Texas lawmakers are closer than they ever have been to passing any type of marijuana reform bill.

KENS 5 spoke to a person who makes his living defending those arrested for possession of marijuana and San Antonians who don't smoke marijuana.

The common denominator -- they think passing the law just makes sense.

"It has no snowball's chance in hell of passing the full legislature at this time," said defense attorney David Parent. He said the fact that it even got out of committee was baffling to those in his field.

The house Criminal Jurisprudence Committee passed a bill to legalize marijuana but it has a long way to go before it goes to the Governor's desk. But Parent said it's more likely a medical marijuana bill will make it through the full legislature long before flat-out legalization.

"To come out and tell the person, the recreation user or the person who uses it for some kind of medical reason, to tell them you're no longer a criminal, is a good thing," Parent said.

The bill may not enjoy as much support in the legislature right now as it does on the street, but a good number of people we spoke with said it should at least be decriminalized -- and none of them smoke marijuana.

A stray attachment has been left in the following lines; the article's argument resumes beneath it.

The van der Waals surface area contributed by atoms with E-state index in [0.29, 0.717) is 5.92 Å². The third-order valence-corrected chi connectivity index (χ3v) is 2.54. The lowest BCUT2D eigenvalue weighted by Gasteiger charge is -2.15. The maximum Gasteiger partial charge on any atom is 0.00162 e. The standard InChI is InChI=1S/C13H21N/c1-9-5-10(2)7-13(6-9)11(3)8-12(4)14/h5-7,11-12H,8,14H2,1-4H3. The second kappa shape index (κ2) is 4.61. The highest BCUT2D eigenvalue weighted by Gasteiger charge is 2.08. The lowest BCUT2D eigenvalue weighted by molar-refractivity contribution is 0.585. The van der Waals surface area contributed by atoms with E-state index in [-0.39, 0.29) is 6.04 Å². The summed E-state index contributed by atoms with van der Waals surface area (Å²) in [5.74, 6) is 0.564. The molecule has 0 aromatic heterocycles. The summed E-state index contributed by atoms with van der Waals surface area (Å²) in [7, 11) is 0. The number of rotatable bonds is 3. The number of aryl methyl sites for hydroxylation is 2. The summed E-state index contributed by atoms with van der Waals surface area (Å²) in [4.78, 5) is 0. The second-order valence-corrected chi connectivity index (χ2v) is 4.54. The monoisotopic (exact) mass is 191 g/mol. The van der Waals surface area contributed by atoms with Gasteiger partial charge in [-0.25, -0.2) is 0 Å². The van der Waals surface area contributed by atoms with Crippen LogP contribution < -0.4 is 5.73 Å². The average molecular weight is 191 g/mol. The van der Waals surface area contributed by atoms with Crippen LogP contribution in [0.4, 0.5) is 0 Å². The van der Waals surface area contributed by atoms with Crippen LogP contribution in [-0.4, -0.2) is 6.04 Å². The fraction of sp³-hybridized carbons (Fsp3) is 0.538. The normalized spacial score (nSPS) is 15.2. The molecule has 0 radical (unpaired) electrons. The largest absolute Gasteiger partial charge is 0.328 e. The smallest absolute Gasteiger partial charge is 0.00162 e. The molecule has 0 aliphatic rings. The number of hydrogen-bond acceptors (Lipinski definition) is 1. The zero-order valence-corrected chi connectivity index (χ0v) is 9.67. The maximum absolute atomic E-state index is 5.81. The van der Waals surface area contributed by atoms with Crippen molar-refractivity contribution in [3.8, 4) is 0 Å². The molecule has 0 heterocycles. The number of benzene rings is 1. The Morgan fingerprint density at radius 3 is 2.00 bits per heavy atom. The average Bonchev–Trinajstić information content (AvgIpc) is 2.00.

"Decriminalizing marijuana would free up our prison system for much more needed inmates," said Gordon Spaulding, a local supporter.

"But there's a lot of young people in jail, doing paperwork, doing stuff, taking up room in jails," said Ramon Padilla, another supporter. "The killers should be in there, not the people smoking weed."

Even people like Manny Kiki, a drug counselor, said it would make more sense to legalize pot.

"It's not a nuisance -- the heroin, the cocaine and the meth and all of that is," Kiki said. "Marijuana is not the problem."

The Marijuana Policy Project cites a 2013 poll which showed 58% of Texas voters support legalizing marijuana. It is a safe bet it won't hold that much support in the legislature but Thursday afternoon the senate passed a bill which would legalize oils containing canabidiol to treat epilepsy and other chronic medical conditions.

Right now there are 26 states which have approved medical marijuana but, so far, Texas isn't one of them.